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- Thread starter brainy kevin
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PS. dont feel sorry for me, I just scanned it and didnt actually write it all out... took about 20 seconds.

Preface

Our original purpose in writing this book was to provide a text for the undergraduate

linear algebra course at the Massachusetts Institute of Technology. This

course was designed for mathematics majors at the junior level, although threefourths

of the students were drawn from other scientific and technological disciplines

and ranged from freshmen through graduate students. This description of the

M.I.T. audience for the text remains generally accurate today. The ten years since

the first edition have seen the proliferation of linear algebra courses throughout

the country and have afforded one of the authors the opportunity to teach the

basic material to a variety of groups at Brandeis University, Washington University

(St. Louis), and the University of California (Irvine).

Our principal aim in revising Linear Algebra has been to increase the variety

of courses which can easily be taught from it. On one hand, we have structured the

chapters, especially the more difficult ones, so that there are several natural stopping

points along the way, allowing the instructor in a one-quarter or one-semester

course to exercise a considerable amount of choice in the subject matter. On the

other hand, we have increased the amount of material in the text, so that it can be

used for a rather comprehensive one-year course in linear algebra and even as a

reference book for mathematicians.

The major changes have been in our treatments of canonical forms and inner

product spaces. In Chapter 6 we no longer begin with the general spatial theory

which underlies the theory of canonical forms. We first handle characteristic values

in relation to triangulation and diagonalization theorems and then build our way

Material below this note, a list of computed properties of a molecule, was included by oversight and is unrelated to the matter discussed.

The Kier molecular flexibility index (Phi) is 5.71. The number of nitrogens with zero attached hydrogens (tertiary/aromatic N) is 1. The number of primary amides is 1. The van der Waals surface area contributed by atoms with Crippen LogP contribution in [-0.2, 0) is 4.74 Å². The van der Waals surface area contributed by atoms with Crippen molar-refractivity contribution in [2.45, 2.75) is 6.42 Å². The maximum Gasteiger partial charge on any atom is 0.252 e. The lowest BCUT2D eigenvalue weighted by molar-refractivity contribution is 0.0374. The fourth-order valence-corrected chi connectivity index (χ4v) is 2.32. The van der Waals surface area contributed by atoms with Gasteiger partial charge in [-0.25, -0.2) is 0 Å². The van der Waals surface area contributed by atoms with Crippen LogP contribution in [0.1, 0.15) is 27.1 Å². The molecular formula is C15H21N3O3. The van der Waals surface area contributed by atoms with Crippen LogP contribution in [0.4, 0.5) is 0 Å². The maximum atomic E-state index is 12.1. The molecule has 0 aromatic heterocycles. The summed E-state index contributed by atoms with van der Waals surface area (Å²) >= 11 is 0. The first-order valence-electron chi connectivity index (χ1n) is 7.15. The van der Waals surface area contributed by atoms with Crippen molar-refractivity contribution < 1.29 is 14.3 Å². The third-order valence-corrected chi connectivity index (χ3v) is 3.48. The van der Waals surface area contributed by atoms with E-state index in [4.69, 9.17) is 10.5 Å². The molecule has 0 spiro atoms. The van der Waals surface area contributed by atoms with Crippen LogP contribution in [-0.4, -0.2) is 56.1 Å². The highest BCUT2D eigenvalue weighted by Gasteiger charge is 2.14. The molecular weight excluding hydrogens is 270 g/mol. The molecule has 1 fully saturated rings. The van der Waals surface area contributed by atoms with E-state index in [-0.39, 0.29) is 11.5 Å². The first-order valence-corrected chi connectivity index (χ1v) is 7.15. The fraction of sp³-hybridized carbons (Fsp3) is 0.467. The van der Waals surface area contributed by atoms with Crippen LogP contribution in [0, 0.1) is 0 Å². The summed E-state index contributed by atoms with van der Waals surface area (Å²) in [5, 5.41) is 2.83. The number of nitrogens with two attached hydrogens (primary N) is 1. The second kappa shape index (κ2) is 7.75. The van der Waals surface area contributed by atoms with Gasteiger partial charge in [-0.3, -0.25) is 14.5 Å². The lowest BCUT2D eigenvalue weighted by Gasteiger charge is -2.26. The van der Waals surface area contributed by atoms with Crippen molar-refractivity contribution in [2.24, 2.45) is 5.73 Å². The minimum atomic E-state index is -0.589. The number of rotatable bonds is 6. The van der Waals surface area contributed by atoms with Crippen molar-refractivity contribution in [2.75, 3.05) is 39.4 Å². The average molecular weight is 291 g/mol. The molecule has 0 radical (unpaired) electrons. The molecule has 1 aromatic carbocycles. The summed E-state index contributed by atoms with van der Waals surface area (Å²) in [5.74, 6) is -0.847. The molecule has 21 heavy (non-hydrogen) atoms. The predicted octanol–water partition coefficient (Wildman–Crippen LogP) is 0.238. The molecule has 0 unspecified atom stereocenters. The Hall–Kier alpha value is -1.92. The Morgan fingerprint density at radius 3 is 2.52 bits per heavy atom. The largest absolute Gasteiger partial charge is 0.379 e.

up to the general theory. We have split Chapter 8 so that the basic material on

inner product spaces and unitary diagonalization is followed by a Chapter 9 which

treats sesqui-linear forms and the more sophisticated properties of normal operators,

including normal operators on real inner product spaces.

We have also made a number of small changes and improvements from the

first edition. But the basic philosophy behind the text is unchanged.

We have made no particular concession to the fact that the majority of the

students may not be primarily interested in mathematics. For we believe a mathematics

course should not give science, engineering, or social science students a

hodgepodge of techniques, but should provide them with an understanding of

basic mathematical concepts.

. . .

On the other hand, we have been keenly aware of the wide range of backgrounds

which the students may possess and, in particular, of the fact that the

students have had very little experience with abstract mathematical reasoning.

For this reason, we have avoided the introduction of too many abstract ideas at

the very beginning of the book. In addition, we have included an Appendix which

presents such basic ideas as set, function, and equivalence relation. We have found

it most profitable not to dwell on these ideas independently, but to advise the

students to read the Appendix when these ideas arise.

Throughout the book we have included a great variety of examples of the

important concepts which occur. The study of such examples is of fundamental

importance and tends to minimize the number of students who can repeat definition,

theorem, proof in logical order without grasping the meaning of the abstract

concepts. The book also contains a wide variety of graded exercises (about six

hundred), ranging from routine applications to ones which will extend the very

best students. These exercises are intended to be an important part of the text.

Chapter 1 deals with systems of linear equations and their solution by means

of elementary row operations on matrices. It has been our practice to spend about

six lectures on this material. It provides the student with some picture of the

origins of linear algebra and with the computational technique necessary to understand

examples of the more abstract ideas occurring in the later chapters. Chapter

2 deals with vector spaces, subspaces, bases, and dimension. Chapter 3 treats

linear transformations, their algebra, their representation by matrices, as well as

isomorphism, linear functionals, and dual spaces. Chapter 4 defines the algebra of

polynomials over a field, the ideals in that algebra, and the prime factorization of

a polynomial. It also deals with roots, Taylor’s formula, and the Lagrange interpolation

formula. Chapter 5 develops determinants of square matrices, the determinant